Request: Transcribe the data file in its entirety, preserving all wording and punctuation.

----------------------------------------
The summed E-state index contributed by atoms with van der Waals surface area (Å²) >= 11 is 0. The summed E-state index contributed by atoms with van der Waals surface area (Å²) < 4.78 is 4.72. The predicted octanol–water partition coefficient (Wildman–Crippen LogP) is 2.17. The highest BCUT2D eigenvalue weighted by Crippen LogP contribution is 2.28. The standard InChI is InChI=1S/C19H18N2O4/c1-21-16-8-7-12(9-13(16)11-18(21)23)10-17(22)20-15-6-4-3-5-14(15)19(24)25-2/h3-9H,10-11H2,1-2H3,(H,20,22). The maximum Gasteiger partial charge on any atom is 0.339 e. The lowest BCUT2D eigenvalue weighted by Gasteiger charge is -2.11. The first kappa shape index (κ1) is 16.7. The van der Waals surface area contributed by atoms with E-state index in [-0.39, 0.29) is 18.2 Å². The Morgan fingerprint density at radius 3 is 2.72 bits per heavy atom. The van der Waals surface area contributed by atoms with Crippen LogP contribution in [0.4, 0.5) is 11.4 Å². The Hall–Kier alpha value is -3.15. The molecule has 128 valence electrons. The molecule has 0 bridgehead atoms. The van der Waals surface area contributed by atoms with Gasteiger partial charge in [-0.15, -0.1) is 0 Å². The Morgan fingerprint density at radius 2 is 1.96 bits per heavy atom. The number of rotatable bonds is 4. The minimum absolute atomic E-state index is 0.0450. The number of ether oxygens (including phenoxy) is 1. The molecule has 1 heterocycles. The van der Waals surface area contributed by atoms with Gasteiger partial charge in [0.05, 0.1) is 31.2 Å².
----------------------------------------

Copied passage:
The summed E-state index contributed by atoms with van der Waals surface area (Å²) >= 11 is 0. The summed E-state index contributed by atoms with van der Waals surface area (Å²) < 4.78 is 4.72. The predicted octanol–water partition coefficient (Wildman–Crippen LogP) is 2.17. The highest BCUT2D eigenvalue weighted by Crippen LogP contribution is 2.28. The standard InChI is InChI=1S/C19H18N2O4/c1-21-16-8-7-12(9-13(16)11-18(21)23)10-17(22)20-15-6-4-3-5-14(15)19(24)25-2/h3-9H,10-11H2,1-2H3,(H,20,22). The maximum Gasteiger partial charge on any atom is 0.339 e. The lowest BCUT2D eigenvalue weighted by Gasteiger charge is -2.11. The first kappa shape index (κ1) is 16.7. The van der Waals surface area contributed by atoms with E-state index in [-0.39, 0.29) is 18.2 Å². The Morgan fingerprint density at radius 3 is 2.72 bits per heavy atom. The van der Waals surface area contributed by atoms with Crippen LogP contribution in [0.4, 0.5) is 11.4 Å². The Hall–Kier alpha value is -3.15. The molecule has 128 valence electrons. The molecule has 0 bridgehead atoms. The van der Waals surface area contributed by atoms with Gasteiger partial charge in [-0.15, -0.1) is 0 Å². The Morgan fingerprint density at radius 2 is 1.96 bits per heavy atom. The number of rotatable bonds is 4. The minimum absolute atomic E-state index is 0.0450. The number of ether oxygens (including phenoxy) is 1. The molecule has 1 heterocycles. The van der Waals surface area contributed by atoms with Gasteiger partial charge in [0.05, 0.1) is 31.2 Å².